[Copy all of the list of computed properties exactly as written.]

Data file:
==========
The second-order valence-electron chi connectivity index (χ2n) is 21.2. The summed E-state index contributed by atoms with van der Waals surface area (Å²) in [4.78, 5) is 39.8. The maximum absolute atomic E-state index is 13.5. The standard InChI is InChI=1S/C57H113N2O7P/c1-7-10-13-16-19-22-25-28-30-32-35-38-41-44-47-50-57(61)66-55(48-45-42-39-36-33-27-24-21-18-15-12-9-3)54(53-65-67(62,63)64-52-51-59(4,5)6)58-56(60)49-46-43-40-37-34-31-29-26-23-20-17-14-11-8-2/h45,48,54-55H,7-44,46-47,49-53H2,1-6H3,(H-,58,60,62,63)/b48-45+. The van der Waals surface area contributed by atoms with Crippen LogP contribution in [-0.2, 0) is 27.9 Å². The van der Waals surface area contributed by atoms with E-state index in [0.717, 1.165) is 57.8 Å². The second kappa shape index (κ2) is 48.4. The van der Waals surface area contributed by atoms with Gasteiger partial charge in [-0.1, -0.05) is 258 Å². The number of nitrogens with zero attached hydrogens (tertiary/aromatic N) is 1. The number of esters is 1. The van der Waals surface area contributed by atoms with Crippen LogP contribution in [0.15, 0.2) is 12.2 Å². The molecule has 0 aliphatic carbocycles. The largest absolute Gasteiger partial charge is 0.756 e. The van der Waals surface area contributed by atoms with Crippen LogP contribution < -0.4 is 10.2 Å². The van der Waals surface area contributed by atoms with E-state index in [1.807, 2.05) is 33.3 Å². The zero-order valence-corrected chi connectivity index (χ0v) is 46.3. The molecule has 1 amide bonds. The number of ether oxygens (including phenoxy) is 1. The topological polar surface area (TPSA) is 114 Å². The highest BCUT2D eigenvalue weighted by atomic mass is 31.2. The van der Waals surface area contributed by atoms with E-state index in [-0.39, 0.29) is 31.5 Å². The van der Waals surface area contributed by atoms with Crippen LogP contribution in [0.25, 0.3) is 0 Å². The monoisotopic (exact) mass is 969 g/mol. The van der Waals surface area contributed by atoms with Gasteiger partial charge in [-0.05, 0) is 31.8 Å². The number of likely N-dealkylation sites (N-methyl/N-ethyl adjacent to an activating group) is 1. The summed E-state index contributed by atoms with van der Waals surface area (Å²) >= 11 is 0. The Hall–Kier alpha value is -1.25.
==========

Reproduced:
The second-order valence-electron chi connectivity index (χ2n) is 21.2. The summed E-state index contributed by atoms with van der Waals surface area (Å²) in [4.78, 5) is 39.8. The maximum absolute atomic E-state index is 13.5. The standard InChI is InChI=1S/C57H113N2O7P/c1-7-10-13-16-19-22-25-28-30-32-35-38-41-44-47-50-57(61)66-55(48-45-42-39-36-33-27-24-21-18-15-12-9-3)54(53-65-67(62,63)64-52-51-59(4,5)6)58-56(60)49-46-43-40-37-34-31-29-26-23-20-17-14-11-8-2/h45,48,54-55H,7-44,46-47,49-53H2,1-6H3,(H-,58,60,62,63)/b48-45+. The van der Waals surface area contributed by atoms with Crippen LogP contribution in [-0.2, 0) is 27.9 Å². The van der Waals surface area contributed by atoms with E-state index in [0.717, 1.165) is 57.8 Å². The second kappa shape index (κ2) is 48.4. The van der Waals surface area contributed by atoms with Gasteiger partial charge in [-0.1, -0.05) is 258 Å². The number of nitrogens with zero attached hydrogens (tertiary/aromatic N) is 1. The number of esters is 1. The van der Waals surface area contributed by atoms with Crippen LogP contribution in [0.15, 0.2) is 12.2 Å². The molecule has 0 aliphatic carbocycles. The largest absolute Gasteiger partial charge is 0.756 e. The van der Waals surface area contributed by atoms with Crippen LogP contribution < -0.4 is 10.2 Å². The van der Waals surface area contributed by atoms with E-state index in [1.807, 2.05) is 33.3 Å². The zero-order valence-corrected chi connectivity index (χ0v) is 46.3. The molecule has 1 amide bonds. The number of ether oxygens (including phenoxy) is 1. The topological polar surface area (TPSA) is 114 Å². The highest BCUT2D eigenvalue weighted by atomic mass is 31.2. The van der Waals surface area contributed by atoms with E-state index in [-0.39, 0.29) is 31.5 Å². The van der Waals surface area contributed by atoms with Crippen LogP contribution in [0.25, 0.3) is 0 Å². The monoisotopic (exact) mass is 969 g/mol. The van der Waals surface area contributed by atoms with Gasteiger partial charge in [-0.05, 0) is 31.8 Å². The number of likely N-dealkylation sites (N-methyl/N-ethyl adjacent to an activating group) is 1. The summed E-state index contributed by atoms with van der Waals surface area (Å²) >= 11 is 0. The Hall–Kier alpha value is -1.25.